as to permit a reduction of sentence in the "interest of
fairness." 68 F.Supp.3d at 311. Francois Holloway was
convicted of three counts of carjacking and sentenced to 151
months in prison for those counts under the then-mandatory
sentencing guidelines. Id. at 312. He was also
convicted of three crimes of violence under 18 U.S.C. §
924(c), having committed the carjacking at gunpoint.
Id. The first § 924(c) conviction carried a
mandatory 5-year sentence, and each of the other §
924(c) convictions carried a mandatory sentence that, at the
time, was 20 years for a second or subsequent § 924(c)
conviction. Id. The § 924(c) sentences were
required by statute to run consecutively to each other and to
the carjacking sentence. Id. Holloway's total
prison term was 57 years and 7 months. Id. Both the
Second Circuit and the Supreme Court affirmed the convictions
and sentence. Id. at 313. The district court then
denied Holloway's § 2255 collateral attack, and the
Second Circuit in 2010 declined to issue a certificate of
appealability. Id. The Second Circuit further denied
Holloway's request that he be permitted to file a
successive petition. Id.
In late 2012, Holloway filed a motion to reopen his §
2255 proceeding under Rule 60(b) of the Federal Rules of
Civil Procedure. Id. at 314. This motion triggered a
review by Judge John Gleeson, the sentencing judge, who was
troubled by the harshness of mandatory sentences. See
id. He considered Holloway's sentence of more than
57 years excessive and onerous. See id. at 312.
Judge Gleeson asked the Government to consider exercising its
discretion by agreeing to an order vacating two or more of
Holloway's § 924(c) convictions so he "could
face a more just resentencing." See id. at 314.
After initially declining Judge Gleeson's request, the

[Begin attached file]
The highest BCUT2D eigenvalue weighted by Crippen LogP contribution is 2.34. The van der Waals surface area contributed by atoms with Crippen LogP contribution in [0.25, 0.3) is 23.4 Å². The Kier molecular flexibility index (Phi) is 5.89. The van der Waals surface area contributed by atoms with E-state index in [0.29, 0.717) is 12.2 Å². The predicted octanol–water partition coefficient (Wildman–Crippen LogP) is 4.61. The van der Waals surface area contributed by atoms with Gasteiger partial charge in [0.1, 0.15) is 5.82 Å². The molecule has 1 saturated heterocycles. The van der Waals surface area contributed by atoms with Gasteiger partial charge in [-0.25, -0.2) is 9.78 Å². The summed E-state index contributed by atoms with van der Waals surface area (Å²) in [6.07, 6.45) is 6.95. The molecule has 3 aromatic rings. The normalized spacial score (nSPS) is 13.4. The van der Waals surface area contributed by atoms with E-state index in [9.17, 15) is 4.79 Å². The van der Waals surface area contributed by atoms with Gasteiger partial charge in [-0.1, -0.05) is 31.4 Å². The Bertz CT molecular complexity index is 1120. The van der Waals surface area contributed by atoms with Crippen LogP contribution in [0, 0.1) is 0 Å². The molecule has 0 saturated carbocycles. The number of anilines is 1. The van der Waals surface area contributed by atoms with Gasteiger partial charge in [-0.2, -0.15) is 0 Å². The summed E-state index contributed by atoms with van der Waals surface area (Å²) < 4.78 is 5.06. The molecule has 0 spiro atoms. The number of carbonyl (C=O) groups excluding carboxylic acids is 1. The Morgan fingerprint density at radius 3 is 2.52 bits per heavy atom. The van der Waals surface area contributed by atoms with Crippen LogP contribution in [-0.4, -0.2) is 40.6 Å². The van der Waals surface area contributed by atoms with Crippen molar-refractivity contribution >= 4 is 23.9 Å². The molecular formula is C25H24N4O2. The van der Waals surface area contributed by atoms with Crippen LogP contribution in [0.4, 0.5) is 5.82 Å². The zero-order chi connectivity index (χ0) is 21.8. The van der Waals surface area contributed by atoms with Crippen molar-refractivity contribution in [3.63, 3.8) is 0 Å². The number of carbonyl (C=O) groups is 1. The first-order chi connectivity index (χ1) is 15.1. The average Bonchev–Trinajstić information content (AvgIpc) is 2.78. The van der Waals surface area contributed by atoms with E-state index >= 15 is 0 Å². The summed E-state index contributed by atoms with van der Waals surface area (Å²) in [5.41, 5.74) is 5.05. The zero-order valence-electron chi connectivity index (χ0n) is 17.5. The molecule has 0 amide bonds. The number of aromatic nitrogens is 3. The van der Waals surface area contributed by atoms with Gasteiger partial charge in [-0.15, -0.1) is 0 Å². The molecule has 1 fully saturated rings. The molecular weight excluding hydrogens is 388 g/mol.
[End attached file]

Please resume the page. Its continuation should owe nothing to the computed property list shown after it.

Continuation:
Government ultimately did not oppose Holloway's Rule
60(b) motion to revisit the denial of § 2255 relief,
agreed to the vacating of some of Holloway's convictions,
and agreed that Judge Gleeson could resentence Holloway to 20
years based on the remaining conviction. See id. at
The Government's agreement was based on its view that
Holloway's case was "unique" and that Holloway
was "a unique defendant in many ways." See
id. at 315. A significant factor supporting this view
was Holloway's exemplary behavior while in custody.
See id. In prison, Holloway had a mild disciplinary
record with only a few minor infractions, and he had taken
advantage of educational and other opportunities to better
himself. Id. The Government also cited the
victims' support of Holloway's release as a factor
that made Holloway's case unique. See id.
Acuna v. United States, CRIM. NO. 07-00615 SOM, 2016
WL 3747531, at *2-3 (D. Hawai"i July 8, 2016).
this Court lacks authority to grant a sentence reduction,
like was granted in Holloway, over the
Government's objection. See id. This district
court has recognized that "relief of the type granted in
Holloway is contingent on the Government's
acquiescence." Id. at *3 (citing 68 F.Supp.3d
at 316 (clarifying that decision "poses no threat to the
rule of finality" and that "the authority exercised
in this case will be used only as often as the Department of
Justice itself chooses to exercise it, which will no doubt be
sparingly")); accord United States v. Tran, CR
NO. 95-00151-5 DKW, 2018 WL 2750222, at *3 (D. Hawai"i
June 7, 2018) (citing United States v. Burton, No.
1:85-CR-00205-LJO, 2018 WL 1637955, at *2 (E.D. Cal. Apr. 5,
2018) ("No circuit court has directly addressed the
Holloway Doctrine, however, from a survey of
district court cases, 'the one consistent theme for the
Courts that have addressed the Hollow ...